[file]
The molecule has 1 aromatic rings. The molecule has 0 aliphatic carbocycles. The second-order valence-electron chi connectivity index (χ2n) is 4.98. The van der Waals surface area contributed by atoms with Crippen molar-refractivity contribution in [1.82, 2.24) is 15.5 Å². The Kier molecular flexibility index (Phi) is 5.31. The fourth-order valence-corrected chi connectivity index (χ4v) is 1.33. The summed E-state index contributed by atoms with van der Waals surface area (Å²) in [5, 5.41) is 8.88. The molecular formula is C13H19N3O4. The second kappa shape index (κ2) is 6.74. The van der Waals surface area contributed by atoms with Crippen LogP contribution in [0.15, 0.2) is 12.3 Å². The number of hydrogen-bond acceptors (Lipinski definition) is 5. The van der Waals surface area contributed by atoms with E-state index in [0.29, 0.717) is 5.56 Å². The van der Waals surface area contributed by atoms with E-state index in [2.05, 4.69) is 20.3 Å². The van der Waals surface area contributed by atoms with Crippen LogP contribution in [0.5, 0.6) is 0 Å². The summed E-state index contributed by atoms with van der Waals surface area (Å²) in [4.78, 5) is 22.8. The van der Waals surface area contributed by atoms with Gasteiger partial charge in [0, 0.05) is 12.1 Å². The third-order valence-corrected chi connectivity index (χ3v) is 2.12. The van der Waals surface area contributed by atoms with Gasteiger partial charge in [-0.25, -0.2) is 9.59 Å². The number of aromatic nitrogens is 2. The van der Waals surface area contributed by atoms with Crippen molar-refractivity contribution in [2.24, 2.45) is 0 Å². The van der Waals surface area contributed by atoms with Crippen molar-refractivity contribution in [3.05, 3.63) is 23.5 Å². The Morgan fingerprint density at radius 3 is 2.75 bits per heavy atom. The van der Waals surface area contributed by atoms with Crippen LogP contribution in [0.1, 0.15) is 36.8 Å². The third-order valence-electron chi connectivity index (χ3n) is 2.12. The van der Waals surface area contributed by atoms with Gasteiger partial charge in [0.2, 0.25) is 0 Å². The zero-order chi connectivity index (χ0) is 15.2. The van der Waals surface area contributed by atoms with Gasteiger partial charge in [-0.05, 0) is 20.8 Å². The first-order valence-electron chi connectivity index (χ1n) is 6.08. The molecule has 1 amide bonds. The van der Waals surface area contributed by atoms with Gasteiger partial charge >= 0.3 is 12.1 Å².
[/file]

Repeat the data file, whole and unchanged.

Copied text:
The molecule has 1 aromatic rings. The molecule has 0 aliphatic carbocycles. The second-order valence-electron chi connectivity index (χ2n) is 4.98. The van der Waals surface area contributed by atoms with Crippen molar-refractivity contribution in [1.82, 2.24) is 15.5 Å². The Kier molecular flexibility index (Phi) is 5.31. The fourth-order valence-corrected chi connectivity index (χ4v) is 1.33. The summed E-state index contributed by atoms with van der Waals surface area (Å²) in [5, 5.41) is 8.88. The molecular formula is C13H19N3O4. The second kappa shape index (κ2) is 6.74. The van der Waals surface area contributed by atoms with Crippen LogP contribution in [0.15, 0.2) is 12.3 Å². The number of hydrogen-bond acceptors (Lipinski definition) is 5. The van der Waals surface area contributed by atoms with E-state index in [0.29, 0.717) is 5.56 Å². The van der Waals surface area contributed by atoms with E-state index in [2.05, 4.69) is 20.3 Å². The van der Waals surface area contributed by atoms with Crippen LogP contribution in [0.5, 0.6) is 0 Å². The summed E-state index contributed by atoms with van der Waals surface area (Å²) in [4.78, 5) is 22.8. The van der Waals surface area contributed by atoms with Gasteiger partial charge in [0, 0.05) is 12.1 Å². The third-order valence-corrected chi connectivity index (χ3v) is 2.12. The van der Waals surface area contributed by atoms with Gasteiger partial charge in [-0.25, -0.2) is 9.59 Å². The number of aromatic nitrogens is 2. The van der Waals surface area contributed by atoms with Crippen molar-refractivity contribution in [2.24, 2.45) is 0 Å². The van der Waals surface area contributed by atoms with Crippen molar-refractivity contribution in [3.05, 3.63) is 23.5 Å². The Morgan fingerprint density at radius 3 is 2.75 bits per heavy atom. The van der Waals surface area contributed by atoms with Crippen LogP contribution in [0.1, 0.15) is 36.8 Å². The third-order valence-electron chi connectivity index (χ3n) is 2.12. The van der Waals surface area contributed by atoms with Gasteiger partial charge in [0.2, 0.25) is 0 Å². The zero-order chi connectivity index (χ0) is 15.2. The van der Waals surface area contributed by atoms with Gasteiger partial charge in [-0.05, 0) is 20.8 Å². The first-order valence-electron chi connectivity index (χ1n) is 6.08. The molecule has 1 amide bonds. The van der Waals surface area contributed by atoms with Gasteiger partial charge >= 0.3 is 12.1 Å².